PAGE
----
Then again the degree which this survey indicates is questionable. Clearly for being the capital region there is no surprise that the Kanto region comes up on top in terms of location – but clearly in wider society it’s rather unthinkable that the Kanto region has 10 times the number of jobs as Kansai (when the metropolitan area populations have only a roughly 100% difference) and the same applies to the other regions too.
What you are seeing here is the perfect storm of a few factors:
- Kanto having a big concentration of foreign friendly industries (particularly IT) – which are more likely to accept English-speaking talent
- Pretty much all the listed job boards having their headquarters in Kanto as well – thus making them easier to build client networks in Kanto itself
- With the information lag, employers outside of Kanto being less likely to know about the job boards as options in the first place
- The possibillity of there being other similar platforms outside Kanto which are not covered by the report – but this is just a possibility.
Implications as a job-hunter
The implication is that if you are outside of Kanto and if you are trying to hunt for a job…
- Online job boards may be of limited use if you want to stay in your current region (or move somewhere else outside of Kanto).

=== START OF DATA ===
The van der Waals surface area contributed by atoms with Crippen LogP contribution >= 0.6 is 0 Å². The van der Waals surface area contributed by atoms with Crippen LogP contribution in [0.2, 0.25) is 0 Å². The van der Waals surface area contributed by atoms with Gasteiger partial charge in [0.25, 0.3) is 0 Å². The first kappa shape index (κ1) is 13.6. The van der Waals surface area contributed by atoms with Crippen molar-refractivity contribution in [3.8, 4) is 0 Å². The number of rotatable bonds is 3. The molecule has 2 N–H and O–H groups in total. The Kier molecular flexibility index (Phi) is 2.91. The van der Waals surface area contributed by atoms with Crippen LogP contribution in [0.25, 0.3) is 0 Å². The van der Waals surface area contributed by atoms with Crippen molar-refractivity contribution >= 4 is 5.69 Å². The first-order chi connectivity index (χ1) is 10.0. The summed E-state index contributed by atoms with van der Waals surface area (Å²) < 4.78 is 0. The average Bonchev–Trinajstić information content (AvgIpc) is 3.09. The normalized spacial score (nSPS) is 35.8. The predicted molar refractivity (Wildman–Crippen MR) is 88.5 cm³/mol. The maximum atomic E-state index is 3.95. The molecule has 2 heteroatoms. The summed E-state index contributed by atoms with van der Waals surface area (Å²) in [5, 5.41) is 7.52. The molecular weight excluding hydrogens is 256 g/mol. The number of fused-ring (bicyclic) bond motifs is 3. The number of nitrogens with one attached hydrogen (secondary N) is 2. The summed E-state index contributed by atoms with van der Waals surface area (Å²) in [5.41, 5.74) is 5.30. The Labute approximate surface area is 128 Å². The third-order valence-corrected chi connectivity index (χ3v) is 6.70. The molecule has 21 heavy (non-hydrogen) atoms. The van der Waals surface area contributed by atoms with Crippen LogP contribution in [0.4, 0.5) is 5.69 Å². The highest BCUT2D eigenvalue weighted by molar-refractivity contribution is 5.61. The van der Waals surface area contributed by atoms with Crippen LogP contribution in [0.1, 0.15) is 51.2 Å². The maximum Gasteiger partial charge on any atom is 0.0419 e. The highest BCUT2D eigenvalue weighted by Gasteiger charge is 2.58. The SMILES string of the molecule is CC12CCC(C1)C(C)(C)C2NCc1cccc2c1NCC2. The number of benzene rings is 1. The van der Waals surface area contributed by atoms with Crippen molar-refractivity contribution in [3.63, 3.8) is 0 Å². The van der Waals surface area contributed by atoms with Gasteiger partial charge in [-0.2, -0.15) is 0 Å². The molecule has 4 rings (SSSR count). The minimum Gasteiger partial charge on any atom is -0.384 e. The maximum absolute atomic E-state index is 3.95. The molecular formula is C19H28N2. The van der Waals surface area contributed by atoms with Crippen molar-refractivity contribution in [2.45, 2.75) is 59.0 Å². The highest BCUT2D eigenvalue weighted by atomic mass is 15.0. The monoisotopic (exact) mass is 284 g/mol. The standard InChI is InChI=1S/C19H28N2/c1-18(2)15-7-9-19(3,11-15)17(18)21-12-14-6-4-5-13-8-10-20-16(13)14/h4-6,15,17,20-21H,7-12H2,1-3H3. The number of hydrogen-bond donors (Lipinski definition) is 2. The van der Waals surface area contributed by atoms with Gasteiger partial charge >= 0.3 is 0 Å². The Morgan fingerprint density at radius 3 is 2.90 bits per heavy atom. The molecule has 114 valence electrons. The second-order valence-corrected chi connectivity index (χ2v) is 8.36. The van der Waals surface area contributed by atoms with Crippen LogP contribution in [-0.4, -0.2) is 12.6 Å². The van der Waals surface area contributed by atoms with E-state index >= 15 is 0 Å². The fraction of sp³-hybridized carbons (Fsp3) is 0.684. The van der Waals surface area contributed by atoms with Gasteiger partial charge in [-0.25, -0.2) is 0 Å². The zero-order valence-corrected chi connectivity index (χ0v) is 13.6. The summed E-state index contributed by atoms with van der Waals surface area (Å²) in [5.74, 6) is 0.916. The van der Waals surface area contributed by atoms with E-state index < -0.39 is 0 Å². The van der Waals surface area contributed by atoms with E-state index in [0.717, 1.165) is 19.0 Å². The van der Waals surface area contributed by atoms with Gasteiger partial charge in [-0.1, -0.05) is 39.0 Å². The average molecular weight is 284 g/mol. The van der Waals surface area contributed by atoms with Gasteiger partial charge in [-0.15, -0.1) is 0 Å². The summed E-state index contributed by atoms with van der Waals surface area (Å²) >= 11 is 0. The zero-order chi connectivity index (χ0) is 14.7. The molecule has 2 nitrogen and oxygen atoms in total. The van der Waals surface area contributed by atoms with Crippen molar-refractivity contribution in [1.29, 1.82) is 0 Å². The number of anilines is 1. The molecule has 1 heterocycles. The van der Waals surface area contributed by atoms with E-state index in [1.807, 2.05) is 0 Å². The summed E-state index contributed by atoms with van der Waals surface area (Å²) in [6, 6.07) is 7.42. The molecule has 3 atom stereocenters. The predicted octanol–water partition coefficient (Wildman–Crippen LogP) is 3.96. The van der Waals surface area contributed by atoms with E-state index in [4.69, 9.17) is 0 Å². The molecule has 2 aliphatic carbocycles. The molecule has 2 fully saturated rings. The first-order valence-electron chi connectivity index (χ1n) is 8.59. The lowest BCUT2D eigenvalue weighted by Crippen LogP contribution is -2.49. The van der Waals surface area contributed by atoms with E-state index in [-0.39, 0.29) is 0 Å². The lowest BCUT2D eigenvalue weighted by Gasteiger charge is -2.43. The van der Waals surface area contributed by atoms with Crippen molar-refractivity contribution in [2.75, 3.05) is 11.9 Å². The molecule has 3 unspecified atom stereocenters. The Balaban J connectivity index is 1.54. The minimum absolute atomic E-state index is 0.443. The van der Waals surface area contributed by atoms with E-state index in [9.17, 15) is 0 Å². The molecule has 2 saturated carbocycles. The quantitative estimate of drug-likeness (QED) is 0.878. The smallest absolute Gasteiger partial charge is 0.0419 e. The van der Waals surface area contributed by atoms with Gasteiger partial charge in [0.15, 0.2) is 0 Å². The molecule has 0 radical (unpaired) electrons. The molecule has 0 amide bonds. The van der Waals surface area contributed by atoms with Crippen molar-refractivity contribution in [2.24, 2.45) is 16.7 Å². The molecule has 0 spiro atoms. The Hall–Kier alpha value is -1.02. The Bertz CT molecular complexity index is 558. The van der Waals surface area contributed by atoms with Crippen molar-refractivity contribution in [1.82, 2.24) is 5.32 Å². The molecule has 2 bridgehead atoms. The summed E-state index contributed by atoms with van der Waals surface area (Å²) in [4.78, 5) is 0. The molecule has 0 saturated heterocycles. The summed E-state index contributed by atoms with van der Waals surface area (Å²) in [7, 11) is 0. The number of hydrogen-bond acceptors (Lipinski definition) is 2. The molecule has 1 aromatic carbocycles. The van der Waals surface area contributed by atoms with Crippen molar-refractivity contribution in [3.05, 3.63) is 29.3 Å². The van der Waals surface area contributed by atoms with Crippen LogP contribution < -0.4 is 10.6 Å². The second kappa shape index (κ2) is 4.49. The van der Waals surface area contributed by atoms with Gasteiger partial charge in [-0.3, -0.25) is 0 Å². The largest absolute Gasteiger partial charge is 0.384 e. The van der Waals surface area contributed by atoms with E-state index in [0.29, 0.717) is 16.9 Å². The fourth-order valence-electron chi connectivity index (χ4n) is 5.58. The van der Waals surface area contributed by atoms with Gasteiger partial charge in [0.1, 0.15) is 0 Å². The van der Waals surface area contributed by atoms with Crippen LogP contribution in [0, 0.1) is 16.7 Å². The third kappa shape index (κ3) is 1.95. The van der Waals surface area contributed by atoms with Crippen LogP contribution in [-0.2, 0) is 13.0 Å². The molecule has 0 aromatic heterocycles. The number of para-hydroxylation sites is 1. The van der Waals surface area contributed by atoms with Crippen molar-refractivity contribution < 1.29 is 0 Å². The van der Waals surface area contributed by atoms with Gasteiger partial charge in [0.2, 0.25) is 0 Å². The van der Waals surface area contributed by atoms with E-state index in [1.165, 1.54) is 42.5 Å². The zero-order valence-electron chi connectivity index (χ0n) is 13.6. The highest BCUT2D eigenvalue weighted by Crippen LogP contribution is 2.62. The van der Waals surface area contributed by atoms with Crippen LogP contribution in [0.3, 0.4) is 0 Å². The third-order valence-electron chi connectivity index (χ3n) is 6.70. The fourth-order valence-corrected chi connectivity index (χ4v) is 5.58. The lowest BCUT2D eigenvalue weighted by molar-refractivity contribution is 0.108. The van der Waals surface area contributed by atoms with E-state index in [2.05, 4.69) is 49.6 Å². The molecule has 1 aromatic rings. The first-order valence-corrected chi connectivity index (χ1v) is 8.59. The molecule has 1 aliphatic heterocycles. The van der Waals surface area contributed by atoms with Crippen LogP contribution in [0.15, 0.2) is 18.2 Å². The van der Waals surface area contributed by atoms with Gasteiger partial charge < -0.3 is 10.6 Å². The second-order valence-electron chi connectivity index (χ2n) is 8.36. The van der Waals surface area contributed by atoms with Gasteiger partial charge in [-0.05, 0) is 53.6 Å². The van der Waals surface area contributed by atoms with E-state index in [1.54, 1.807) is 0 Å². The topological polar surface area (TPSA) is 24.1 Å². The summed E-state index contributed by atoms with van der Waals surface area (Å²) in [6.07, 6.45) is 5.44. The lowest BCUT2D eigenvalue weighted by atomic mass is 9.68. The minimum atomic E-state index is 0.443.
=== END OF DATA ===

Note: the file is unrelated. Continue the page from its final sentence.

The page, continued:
- So if online job boards are one of the key ways you are job hunting, prepare to move.
- Or… you have to scout out for other places where recruitment information is around in your region.
The remote possibility of remote work?
The fact that only one full-time job is stated as remote is also interesting. On the one hand it does point to Japan being very resistant to letting its employees work from home, even among IT (which occupied around half of the full-time job postings). Based on what I’m hearing from other working foreigners, this does really seem like the case.
On the other hand it’s rather inconcievable that there is only one remote job among the 5000+ posted. Most likely it’s a case of incomplete / dirty data where companies stated their “location” to mean their HQ office location and/or the unstated location job posts being remote.
This makes it very hard to draw conclusions just based on the data. Most likely it’s a mix of the above – ie. yes Japan is remote-resistant, but probably not to the extent that the data indicates.
We will continue this article in part two – by looking at the demand per industry and some limitations to what the data suggests in the next article. Do take a look at it for more commentary that may help you in your job-hunt!
Once again the full report can be downloaded through registering here.